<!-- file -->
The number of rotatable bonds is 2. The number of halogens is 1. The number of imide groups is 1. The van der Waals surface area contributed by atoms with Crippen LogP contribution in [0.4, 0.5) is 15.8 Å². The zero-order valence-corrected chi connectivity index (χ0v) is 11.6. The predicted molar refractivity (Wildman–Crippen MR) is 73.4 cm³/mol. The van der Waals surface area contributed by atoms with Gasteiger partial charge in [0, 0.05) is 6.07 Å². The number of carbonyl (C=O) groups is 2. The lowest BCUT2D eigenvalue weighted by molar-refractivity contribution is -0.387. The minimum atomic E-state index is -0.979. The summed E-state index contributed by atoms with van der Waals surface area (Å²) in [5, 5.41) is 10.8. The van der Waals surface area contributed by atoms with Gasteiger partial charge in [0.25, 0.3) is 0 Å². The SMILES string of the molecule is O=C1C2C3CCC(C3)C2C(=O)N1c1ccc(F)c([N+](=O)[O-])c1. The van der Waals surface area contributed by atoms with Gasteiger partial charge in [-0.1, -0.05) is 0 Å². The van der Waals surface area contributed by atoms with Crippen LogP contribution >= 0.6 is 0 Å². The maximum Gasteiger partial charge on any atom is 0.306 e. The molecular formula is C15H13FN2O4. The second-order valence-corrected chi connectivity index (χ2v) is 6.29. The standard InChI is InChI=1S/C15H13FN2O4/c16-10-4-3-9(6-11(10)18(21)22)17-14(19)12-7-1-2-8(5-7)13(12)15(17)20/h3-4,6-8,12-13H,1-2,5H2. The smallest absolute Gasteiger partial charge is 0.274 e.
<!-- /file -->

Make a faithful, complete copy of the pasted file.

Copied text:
The number of rotatable bonds is 2. The number of halogens is 1. The number of imide groups is 1. The van der Waals surface area contributed by atoms with Crippen LogP contribution in [0.4, 0.5) is 15.8 Å². The zero-order valence-corrected chi connectivity index (χ0v) is 11.6. The predicted molar refractivity (Wildman–Crippen MR) is 73.4 cm³/mol. The van der Waals surface area contributed by atoms with Gasteiger partial charge in [0, 0.05) is 6.07 Å². The number of carbonyl (C=O) groups is 2. The lowest BCUT2D eigenvalue weighted by molar-refractivity contribution is -0.387. The minimum atomic E-state index is -0.979. The summed E-state index contributed by atoms with van der Waals surface area (Å²) in [5, 5.41) is 10.8. The van der Waals surface area contributed by atoms with Gasteiger partial charge in [0.25, 0.3) is 0 Å². The SMILES string of the molecule is O=C1C2C3CCC(C3)C2C(=O)N1c1ccc(F)c([N+](=O)[O-])c1. The van der Waals surface area contributed by atoms with Gasteiger partial charge in [-0.1, -0.05) is 0 Å². The van der Waals surface area contributed by atoms with Crippen LogP contribution >= 0.6 is 0 Å². The maximum Gasteiger partial charge on any atom is 0.306 e. The molecular formula is C15H13FN2O4. The second-order valence-corrected chi connectivity index (χ2v) is 6.29. The standard InChI is InChI=1S/C15H13FN2O4/c16-10-4-3-9(6-11(10)18(21)22)17-14(19)12-7-1-2-8(5-7)13(12)15(17)20/h3-4,6-8,12-13H,1-2,5H2. The smallest absolute Gasteiger partial charge is 0.274 e.